Getting sick in China might've been the best thing to happen to this startup founder

Ryan FrankelLinkedIn.comRyan Frankel launched a language software tool after leaving Goldman

Sometimes, an entrepreneur’s ‘eureka!’ moment comes at the worst possible time.

This, is one of those stories.

The entrepreneur is Ryan Frankel, his startup is VerbalizeIt, a translation business.

First, Frankel’s backstory: he spent about three years working at Goldman Sachs on a variety of tasks on both private equity and venture capital deals across sectors including healthcare, consumer services and alternative energy, to name a few.

In 2010, Frankel left Goldman Sachs and returned to school at the University of Pennsylvania’s Wharton School of Business, and — like a lot of graduate students — took advantage of the free time.

“While at Wharton, I travelled as much as I could,” he told Business Insider. “In 2011 while travelling in China, I found myself incredibly ill and unable to communicate with a pharmacist in China.”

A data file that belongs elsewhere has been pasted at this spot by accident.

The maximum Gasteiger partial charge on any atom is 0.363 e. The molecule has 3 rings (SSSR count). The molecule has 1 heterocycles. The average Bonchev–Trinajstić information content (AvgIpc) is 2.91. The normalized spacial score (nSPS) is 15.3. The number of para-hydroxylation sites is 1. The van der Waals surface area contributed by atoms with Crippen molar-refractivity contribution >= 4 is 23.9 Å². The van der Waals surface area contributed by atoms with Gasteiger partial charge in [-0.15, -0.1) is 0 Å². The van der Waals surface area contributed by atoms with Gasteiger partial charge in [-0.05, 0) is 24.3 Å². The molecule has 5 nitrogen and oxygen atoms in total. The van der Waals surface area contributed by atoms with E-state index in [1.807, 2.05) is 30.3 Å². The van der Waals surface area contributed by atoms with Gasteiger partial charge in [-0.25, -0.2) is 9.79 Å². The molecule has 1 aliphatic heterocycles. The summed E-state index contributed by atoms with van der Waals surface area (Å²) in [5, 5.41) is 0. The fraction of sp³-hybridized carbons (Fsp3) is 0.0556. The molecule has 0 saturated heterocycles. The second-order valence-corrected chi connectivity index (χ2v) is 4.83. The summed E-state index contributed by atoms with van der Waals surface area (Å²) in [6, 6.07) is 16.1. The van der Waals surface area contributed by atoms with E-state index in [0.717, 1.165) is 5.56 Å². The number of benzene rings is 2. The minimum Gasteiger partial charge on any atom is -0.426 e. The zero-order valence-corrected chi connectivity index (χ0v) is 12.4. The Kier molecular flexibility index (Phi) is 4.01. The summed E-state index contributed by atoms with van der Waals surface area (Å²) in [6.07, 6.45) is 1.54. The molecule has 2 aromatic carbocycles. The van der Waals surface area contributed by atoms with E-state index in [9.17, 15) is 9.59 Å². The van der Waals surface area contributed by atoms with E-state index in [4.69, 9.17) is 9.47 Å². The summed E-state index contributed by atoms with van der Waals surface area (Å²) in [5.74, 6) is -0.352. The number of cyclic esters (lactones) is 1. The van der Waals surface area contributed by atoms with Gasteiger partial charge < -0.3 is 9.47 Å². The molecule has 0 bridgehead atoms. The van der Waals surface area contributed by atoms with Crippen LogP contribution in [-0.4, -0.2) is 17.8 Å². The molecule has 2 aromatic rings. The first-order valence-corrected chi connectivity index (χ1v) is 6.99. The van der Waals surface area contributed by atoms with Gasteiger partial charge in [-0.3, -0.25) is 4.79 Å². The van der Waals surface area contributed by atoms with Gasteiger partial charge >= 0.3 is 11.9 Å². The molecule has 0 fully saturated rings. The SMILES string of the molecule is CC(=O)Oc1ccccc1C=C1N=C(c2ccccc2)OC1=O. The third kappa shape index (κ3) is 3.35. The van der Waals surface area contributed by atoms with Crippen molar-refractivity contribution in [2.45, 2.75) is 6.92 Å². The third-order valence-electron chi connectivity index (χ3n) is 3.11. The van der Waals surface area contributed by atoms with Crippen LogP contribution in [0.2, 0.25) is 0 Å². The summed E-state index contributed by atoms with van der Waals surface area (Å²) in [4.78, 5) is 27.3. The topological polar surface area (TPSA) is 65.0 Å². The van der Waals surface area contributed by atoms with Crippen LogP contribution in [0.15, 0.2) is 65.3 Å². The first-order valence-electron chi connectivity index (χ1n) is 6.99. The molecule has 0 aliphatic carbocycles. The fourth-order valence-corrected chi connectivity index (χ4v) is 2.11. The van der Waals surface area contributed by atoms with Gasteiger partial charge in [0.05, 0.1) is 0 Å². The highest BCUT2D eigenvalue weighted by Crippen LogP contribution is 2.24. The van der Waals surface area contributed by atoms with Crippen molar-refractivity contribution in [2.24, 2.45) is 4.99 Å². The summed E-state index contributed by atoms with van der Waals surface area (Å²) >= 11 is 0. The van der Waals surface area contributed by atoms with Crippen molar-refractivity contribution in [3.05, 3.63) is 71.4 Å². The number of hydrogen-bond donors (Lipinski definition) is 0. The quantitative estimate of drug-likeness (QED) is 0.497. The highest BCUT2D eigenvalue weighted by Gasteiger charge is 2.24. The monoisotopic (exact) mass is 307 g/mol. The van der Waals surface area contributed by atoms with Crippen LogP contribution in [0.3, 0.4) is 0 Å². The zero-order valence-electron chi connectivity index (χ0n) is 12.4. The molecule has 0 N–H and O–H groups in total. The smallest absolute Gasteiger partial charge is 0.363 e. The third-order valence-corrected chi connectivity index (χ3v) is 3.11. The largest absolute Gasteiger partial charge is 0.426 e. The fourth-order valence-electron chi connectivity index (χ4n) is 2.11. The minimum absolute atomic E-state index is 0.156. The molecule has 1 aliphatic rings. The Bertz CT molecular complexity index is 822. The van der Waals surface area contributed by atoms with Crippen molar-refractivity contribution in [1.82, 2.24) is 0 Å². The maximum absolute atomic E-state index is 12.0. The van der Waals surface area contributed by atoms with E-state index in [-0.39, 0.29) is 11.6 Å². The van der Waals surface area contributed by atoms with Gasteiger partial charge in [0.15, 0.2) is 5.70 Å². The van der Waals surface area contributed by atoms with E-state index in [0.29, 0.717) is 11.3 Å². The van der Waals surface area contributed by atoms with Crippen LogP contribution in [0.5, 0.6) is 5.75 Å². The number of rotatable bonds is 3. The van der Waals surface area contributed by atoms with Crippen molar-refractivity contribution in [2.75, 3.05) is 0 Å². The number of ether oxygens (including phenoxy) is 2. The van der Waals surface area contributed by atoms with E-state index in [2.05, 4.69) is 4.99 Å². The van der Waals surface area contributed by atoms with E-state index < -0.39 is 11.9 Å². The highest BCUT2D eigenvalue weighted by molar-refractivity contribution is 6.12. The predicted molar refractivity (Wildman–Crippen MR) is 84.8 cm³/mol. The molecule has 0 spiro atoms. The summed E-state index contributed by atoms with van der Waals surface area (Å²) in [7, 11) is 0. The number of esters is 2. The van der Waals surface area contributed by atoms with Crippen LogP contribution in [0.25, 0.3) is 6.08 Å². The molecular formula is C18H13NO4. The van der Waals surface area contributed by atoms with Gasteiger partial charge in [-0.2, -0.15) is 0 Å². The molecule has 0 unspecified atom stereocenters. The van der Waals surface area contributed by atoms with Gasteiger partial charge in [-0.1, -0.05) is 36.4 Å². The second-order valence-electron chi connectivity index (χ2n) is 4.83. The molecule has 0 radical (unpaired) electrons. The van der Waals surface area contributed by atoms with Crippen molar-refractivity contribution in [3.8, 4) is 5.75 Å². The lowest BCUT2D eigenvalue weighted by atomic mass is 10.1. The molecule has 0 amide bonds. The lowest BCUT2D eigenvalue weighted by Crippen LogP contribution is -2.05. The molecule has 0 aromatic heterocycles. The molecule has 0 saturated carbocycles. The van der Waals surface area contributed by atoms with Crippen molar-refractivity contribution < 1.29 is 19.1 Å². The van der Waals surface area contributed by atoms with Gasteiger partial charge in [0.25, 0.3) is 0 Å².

While there, Frankel noshed on local food that didn’t agree with him — in a big way. His inability to communicate left him unable to get the medication he was hoping to buy.

“It became clear to me that there was an opportunity to help people better communicate across languages barriers,” he said.

The business that came from that realisation isn’t geared toward travellers, but Frankel’s idea is still proving valuable. VerbalizeIt, based in New York, lets corporate clients upload documents and audio files and then has translators go to work.

Clients include Yamaha, TripAdvisor, online music subscription service Rdio and Salesforce subsidiary So far, the outsourced translation service has raised $US2.5 million in private backing.

Frankel says the outsourced language translation market represents a $US36 billion industry.

Frankel, now CEO at VerbalizeIt, says he doesn’t regret his decision to walk out of one of the world’s most prestigious investment banks.

“Working at Goldman Sachs and in finance allowed me to add skills and experiences that I could ultimately apply to my own startup,” he said. “Moving from finance into a startup is risky but the juice is worth the squeeze especially after soaking up as much as you can from the knowledge and experiences of others.”

Even to this day, Frankel continues to rely on his Goldman network of mentors for advice, he said.

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